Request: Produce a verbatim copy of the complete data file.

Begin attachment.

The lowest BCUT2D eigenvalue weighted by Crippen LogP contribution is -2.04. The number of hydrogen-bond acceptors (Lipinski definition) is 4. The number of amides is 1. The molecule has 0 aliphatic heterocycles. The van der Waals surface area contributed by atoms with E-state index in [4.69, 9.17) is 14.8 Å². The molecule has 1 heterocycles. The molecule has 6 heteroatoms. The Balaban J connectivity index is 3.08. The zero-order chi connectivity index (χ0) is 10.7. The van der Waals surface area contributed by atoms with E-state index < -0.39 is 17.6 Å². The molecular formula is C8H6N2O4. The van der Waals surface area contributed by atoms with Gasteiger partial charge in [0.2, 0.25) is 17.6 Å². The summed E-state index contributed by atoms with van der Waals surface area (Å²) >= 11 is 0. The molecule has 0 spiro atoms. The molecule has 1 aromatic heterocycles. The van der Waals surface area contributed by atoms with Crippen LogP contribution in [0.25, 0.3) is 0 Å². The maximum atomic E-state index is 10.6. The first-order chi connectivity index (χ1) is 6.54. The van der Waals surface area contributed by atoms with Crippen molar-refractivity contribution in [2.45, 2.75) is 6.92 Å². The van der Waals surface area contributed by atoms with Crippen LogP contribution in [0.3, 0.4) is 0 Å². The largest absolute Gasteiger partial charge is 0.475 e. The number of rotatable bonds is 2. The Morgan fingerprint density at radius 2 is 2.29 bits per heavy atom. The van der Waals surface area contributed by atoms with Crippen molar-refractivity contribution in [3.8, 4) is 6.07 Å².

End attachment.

The lowest BCUT2D eigenvalue weighted by Crippen LogP contribution is -2.04. The number of hydrogen-bond acceptors (Lipinski definition) is 4. The number of amides is 1. The molecule has 0 aliphatic heterocycles. The van der Waals surface area contributed by atoms with E-state index in [4.69, 9.17) is 14.8 Å². The molecule has 1 heterocycles. The molecule has 6 heteroatoms. The Balaban J connectivity index is 3.08. The zero-order chi connectivity index (χ0) is 10.7. The van der Waals surface area contributed by atoms with E-state index < -0.39 is 17.6 Å². The molecular formula is C8H6N2O4. The van der Waals surface area contributed by atoms with Gasteiger partial charge in [0.2, 0.25) is 17.6 Å². The summed E-state index contributed by atoms with van der Waals surface area (Å²) >= 11 is 0. The molecule has 0 spiro atoms. The molecule has 1 aromatic heterocycles. The van der Waals surface area contributed by atoms with Crippen LogP contribution in [0.25, 0.3) is 0 Å². The maximum atomic E-state index is 10.6. The first-order chi connectivity index (χ1) is 6.54. The van der Waals surface area contributed by atoms with Crippen molar-refractivity contribution in [2.45, 2.75) is 6.92 Å². The van der Waals surface area contributed by atoms with Crippen LogP contribution in [0.3, 0.4) is 0 Å². The largest absolute Gasteiger partial charge is 0.475 e. The number of rotatable bonds is 2. The Morgan fingerprint density at radius 2 is 2.29 bits per heavy atom. The van der Waals surface area contributed by atoms with Crippen molar-refractivity contribution in [3.8, 4) is 6.07 Å².